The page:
Cryptocurrency exchange Altsbit said it plans to shut down its services in May 2020, after having lost “almost all funds” in a security breach on Feb. 5.
Altsbit reported the security breach on Twitter on Feb. 6 and published withdrawal instructions 3 days later. The Italy-based exchange stated that the cryptocurrencies taken in the hack include Bitcoins, Ethers, as well as other cryptocurrencies such as Pirate Chain (ARRR), VerusCoin (VRSC) and Komodo (KMD).
The exact amount of cryptocurrencies taken in the breach are listed below:
- Bitcoin (BTC): 6,929 lost out of 14,782 held
- Ether (ETH): 23,210 lost out of 32,262
- Pirate Chain (ARRR): 3,924,082 lost out of 9,619,754
- Verus Coin (VRSC): 414,154 lost out of 852,726
- Komodo (KMD): 1,066 lost out of 48,015
In the announcement published on its website, the exchange said that “fortunately a good part of the coins were kept on cold storage” promising it will issue partial reimbursements because it has insufficient resources for full refunds.
Even though the exchange managed to save part of the funds that were stored on cold wallets, it still plans to shut down its services on May 8, 2020. Altsbit promised to compensate users whose funds were stolen from the cold wallets.
“Refunds will begin on February 10, 2020 and end on May 8, 2020, after this date it will no longer be possible to request a refund as the Altsbit platform will be terminated.”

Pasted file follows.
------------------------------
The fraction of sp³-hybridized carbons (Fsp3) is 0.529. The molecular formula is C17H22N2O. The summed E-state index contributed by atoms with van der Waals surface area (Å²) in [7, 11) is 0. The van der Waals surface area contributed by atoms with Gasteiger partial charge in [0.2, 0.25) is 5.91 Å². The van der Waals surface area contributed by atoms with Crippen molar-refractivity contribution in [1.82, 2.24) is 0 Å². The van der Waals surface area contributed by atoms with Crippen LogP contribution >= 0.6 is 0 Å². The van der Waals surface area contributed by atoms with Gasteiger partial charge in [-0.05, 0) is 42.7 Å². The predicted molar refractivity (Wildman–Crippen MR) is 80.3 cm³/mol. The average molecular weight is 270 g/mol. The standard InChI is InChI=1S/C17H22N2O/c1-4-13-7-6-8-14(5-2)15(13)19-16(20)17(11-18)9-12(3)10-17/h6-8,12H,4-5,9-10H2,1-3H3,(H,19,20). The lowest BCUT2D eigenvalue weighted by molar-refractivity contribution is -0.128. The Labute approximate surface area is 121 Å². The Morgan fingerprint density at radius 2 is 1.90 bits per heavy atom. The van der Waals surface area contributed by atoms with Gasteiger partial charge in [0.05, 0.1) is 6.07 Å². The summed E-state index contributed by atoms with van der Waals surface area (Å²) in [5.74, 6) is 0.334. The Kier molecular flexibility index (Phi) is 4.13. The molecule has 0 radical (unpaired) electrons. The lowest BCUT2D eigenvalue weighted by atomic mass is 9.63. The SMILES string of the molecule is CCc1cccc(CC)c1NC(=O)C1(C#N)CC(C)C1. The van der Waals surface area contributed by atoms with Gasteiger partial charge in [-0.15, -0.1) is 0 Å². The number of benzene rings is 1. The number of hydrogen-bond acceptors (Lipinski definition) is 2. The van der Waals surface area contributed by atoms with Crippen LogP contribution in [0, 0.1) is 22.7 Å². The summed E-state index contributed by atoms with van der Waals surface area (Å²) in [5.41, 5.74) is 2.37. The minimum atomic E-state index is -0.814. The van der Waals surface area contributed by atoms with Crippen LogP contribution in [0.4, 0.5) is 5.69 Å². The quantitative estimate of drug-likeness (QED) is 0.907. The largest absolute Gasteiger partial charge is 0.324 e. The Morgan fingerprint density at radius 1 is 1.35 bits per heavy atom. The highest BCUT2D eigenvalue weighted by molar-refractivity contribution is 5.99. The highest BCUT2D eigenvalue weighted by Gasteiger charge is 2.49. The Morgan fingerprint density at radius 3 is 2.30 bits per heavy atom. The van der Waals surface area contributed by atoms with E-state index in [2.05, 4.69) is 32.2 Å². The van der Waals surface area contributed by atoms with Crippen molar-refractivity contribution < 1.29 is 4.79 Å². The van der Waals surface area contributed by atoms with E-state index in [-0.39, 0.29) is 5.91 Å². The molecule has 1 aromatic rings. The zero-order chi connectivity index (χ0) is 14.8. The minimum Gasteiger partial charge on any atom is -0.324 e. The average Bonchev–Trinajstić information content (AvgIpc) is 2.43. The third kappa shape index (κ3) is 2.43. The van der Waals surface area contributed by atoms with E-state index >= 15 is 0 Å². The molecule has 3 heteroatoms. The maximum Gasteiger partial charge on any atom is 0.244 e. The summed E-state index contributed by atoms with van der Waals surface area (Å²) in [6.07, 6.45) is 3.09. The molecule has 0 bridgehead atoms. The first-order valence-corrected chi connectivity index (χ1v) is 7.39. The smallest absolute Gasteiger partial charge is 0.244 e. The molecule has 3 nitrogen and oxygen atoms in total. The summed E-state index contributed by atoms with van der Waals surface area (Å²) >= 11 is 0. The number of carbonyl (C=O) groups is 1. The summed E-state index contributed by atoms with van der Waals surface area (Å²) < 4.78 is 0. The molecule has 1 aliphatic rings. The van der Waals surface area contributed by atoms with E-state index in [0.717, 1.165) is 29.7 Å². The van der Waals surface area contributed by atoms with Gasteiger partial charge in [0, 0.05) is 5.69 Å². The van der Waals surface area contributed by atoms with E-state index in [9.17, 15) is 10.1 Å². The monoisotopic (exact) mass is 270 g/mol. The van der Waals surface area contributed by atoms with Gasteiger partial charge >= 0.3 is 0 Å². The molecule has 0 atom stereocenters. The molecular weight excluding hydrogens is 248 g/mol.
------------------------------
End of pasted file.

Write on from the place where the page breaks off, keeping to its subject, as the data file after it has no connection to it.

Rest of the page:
In its statement, Altsbit said affected clients must apply for their partial reimbursements. The value of stolen Bitcoin and Ether amounted to roughly $72.5 million at press time.
The exchange warned its clients of those claiming to be its employees promising compensations, as hackers have been advertising false cryptocurrency giveaways on several social networks, to deceive consumers into sending them funds.
It seems that a black hat computer hacking group LulzSec has taken the responsibility for the breach on Twitter. The group has warned other exchanges to prepare for more attacks.
LulzSec has been previously linked to other major security breaches, such as the one of Sony Pictures back in 2011. Some of the group’s members have been arrested.
One of the members arrested over the Sony Pictures breach was Raynaldo Rivera, 20, who surrendered himself in Phoenix a few days after a federal grand jury in Los Angeles returned an allegation accusing him of conspiracy and illegal attack on a protected computer.
At the time, the indictment charged Rivera and his associates of stealing data from Sony Corp’s Sony Pictures’ systems in May and June 2011 with an “SQL injection” attack, a common technique among hackers.